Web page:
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Knights Templar Hat Artifact Highlight #14

This beautiful Knights Templar hat was donated to our collection in 2015.

The Knights Templar is an organization inspired by the original Knights Templar, which was a Christian military order founded in the early 12th century and which fought during the Crusades. Its full name is the United Religious, Military and Masonic Orders of the Temple and of St. John of Jerusalem, Palestine, Rhodes and Malta.

The mission of the Knights Templar organization is to protect and advance Christian principles by funding schools and scholarships and raising money for Christian causes.

Guy Lukens in Knights Templar uniform. Among his many roles, Lukens served as Chief of the Auburn Fire Department from 1905 to 1946.

There are a variety of crosses that adorn Templar uniforms. The cross on the hat is the Latin Cross or the Passion Cross with rays emanating from it.

This hat belonged to Michael David Lininger, a master builder, Mason and former mayor of Auburn.

Lininger is pictured to the right, circa 1865.

Lininger was born in Cumberland, Pennsylvania in 1842 and moved to Iowa as a small child. In 1861, Lininger married Anna Moore and when the Civil War broke out, he enlisted in the Union Army 28th Iowa Volunteers in the rank of sergeant where he took part in the battles of Vicksburg, Red River, Shenandoah, Berryville, Winchester, Fisher’s Hill and Cedar Creek.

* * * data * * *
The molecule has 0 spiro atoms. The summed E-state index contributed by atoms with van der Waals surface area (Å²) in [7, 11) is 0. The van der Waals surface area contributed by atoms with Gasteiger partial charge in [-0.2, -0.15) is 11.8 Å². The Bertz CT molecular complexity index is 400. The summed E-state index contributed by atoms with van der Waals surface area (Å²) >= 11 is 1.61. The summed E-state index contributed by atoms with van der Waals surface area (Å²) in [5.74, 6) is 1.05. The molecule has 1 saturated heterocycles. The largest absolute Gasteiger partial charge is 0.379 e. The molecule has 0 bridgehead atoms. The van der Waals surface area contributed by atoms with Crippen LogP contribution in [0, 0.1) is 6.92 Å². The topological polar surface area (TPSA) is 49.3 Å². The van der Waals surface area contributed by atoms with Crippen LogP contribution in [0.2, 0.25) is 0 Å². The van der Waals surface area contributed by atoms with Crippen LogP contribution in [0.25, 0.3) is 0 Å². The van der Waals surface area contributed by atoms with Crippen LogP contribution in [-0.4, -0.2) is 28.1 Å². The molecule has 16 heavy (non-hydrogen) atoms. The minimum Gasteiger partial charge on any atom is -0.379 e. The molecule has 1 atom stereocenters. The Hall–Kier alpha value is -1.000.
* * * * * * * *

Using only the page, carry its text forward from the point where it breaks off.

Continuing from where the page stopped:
After receiving an honorable discharge in August 1865, Lininger returned to Iowa. In 1872 he moved his family to Ophir and later, to Auburn.

Michael Lininger, known throughout town as “Uncle Dave,” was a building contractor in charge of erecting many buildings in Auburn, including the the Episcopal Church and the Congregational Church.

Auburn Congregational Church c. 1892

He also participated in the political and social life of Placer County, serving several terms in the Auburn City Council and two years as the mayor of Auburn.

Lininger was also a prominent Mason and a member of the Knights Templar.

When he died in Auburn in 1931, his obituary described "Uncle Dave" as a man who was "loved by all who knew him and respected even by those who differed with him on civic enterprises for his honesty in dealing fairly and squarely with every problem which came before him."